Hanging out with my brothers eventually leads to a discussion about basketball–specifically, about the Sacramento Kings. This weekend, when I was home for Rosh Hashanah, the case was no different. I don’t specifically remember the argument we were having, but I do recall my older brother finishing up his point by saying, “Let’s see what Sactown Royalty has to say about it.”
Sactown Royalty is our go-to blog for all things Kings. But when we jumped online to settle our argument, we were immediately stopped by another piece of news. Apparently, on Erev Rosh Hashanah, someone defaced a large mural of Omri Casspi in downtown Sacramento with a swastika on his forehead.
If we wrote about every time a swastika was graffiti-ed onto a synagogue or a Jewish tombstone in this country, we’d be a very different blog (and a much more depressing one). It just happens too often for us to really pay attention to. So my reaction to the Casspi-swastika incident was not one of shock.
It might surprise you to hear this but as sad as it is to say, this incident has probably done more good than bad. I say this because the issue of anti-Semitism has been exposed to a group of people who normally aren’t exposed to it.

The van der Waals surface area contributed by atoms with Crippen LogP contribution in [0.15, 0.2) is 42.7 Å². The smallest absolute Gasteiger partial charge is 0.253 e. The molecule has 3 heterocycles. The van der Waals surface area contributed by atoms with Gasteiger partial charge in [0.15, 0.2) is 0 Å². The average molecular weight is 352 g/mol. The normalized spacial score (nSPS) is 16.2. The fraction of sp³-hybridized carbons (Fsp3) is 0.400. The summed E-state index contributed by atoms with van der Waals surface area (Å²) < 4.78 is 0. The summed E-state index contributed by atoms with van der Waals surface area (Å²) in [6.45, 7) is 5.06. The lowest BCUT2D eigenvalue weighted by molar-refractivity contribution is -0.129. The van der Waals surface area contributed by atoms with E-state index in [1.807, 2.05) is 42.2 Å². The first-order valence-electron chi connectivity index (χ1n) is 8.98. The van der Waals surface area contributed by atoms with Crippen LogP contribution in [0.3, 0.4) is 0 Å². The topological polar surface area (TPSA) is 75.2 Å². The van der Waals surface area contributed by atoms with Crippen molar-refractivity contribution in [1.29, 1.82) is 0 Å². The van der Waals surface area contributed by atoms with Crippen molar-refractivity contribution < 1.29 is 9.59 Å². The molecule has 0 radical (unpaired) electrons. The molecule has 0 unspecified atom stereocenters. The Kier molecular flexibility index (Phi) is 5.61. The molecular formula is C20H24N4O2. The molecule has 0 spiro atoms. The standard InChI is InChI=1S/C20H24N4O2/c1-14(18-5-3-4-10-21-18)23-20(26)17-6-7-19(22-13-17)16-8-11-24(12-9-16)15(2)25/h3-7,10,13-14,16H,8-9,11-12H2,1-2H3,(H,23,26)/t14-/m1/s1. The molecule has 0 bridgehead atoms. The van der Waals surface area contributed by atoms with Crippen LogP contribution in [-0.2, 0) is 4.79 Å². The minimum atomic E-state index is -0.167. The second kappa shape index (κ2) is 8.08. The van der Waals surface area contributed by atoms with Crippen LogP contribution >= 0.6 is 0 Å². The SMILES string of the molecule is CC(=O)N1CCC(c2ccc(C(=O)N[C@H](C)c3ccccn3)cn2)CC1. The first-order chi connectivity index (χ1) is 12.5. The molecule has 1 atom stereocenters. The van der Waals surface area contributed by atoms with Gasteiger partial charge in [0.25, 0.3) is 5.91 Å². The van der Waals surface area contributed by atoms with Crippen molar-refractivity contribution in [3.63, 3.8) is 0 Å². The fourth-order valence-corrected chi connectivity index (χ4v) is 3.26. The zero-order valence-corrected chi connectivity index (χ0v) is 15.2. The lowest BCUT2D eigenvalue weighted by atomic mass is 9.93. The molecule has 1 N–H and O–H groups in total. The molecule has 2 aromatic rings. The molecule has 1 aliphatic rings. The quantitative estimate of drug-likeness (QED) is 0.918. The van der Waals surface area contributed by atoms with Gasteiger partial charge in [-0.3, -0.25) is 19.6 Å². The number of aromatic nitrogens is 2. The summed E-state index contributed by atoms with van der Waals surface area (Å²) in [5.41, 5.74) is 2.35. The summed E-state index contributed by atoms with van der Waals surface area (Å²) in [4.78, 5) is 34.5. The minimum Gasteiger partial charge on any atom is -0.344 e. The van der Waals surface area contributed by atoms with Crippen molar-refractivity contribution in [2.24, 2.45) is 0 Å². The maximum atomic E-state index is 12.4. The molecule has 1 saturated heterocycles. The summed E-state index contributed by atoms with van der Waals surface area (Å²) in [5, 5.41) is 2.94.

I’m not one of these paranoid guys who thinks that everyone is the world is secretly an anti-Semite and that any time there is the slightest criticism of Israel or a famous Jew, it is just the first step towards the next Holocaust. But while I have rarely experienced anti-Semitism in my life, it doesn’t mean that I haven’t.
Sactown Royalty has a strong community of readers and commentators. And I’m happy to say that the comments on the site over the incident have been of shock that someone in the Sacramento community could be so hateful and ignorant. But some others have argued that we shouldn’t be talking about the actions of one racist loon.
I’ll say this much. Sacramento is an awesome place. And its population is no more racist and anti-Semitic than any other town in America. But to say that I was surprised by this incident wouldn’t be true.
Here are two quick stories that aren’t meant to paint Sacramento as a haven for anti-Semites, but to remind the good people of Sacramento (and everywhere else) that while this may be somewhat isolated, it’s not a lone incident.
1) Growing up, I remember my Jewish school in Sacramento having incredibly tight security out of fear of anti-Semitism. I want you to keep in mind that this is an elementary school. In other words, lids with guns was not the problem here.
2) My dad was a rabbi in Sacramento. I remember after his synagogue had to be evacuated after a bomb threat, we had undercover cops sitting outside my house to protect my family for a couple of days. I don’t remember being scared or anything, but it still is a strong memory in my mind 15 years later.
As I said, I think this incident will do more good than bad for the Sacramento community at exposing real anti-Semitism in this country. But let’s not pretend that this is the first (or going to be the last) time anti-Semitism will creep up in this country. But at least we have sports fan on our side now.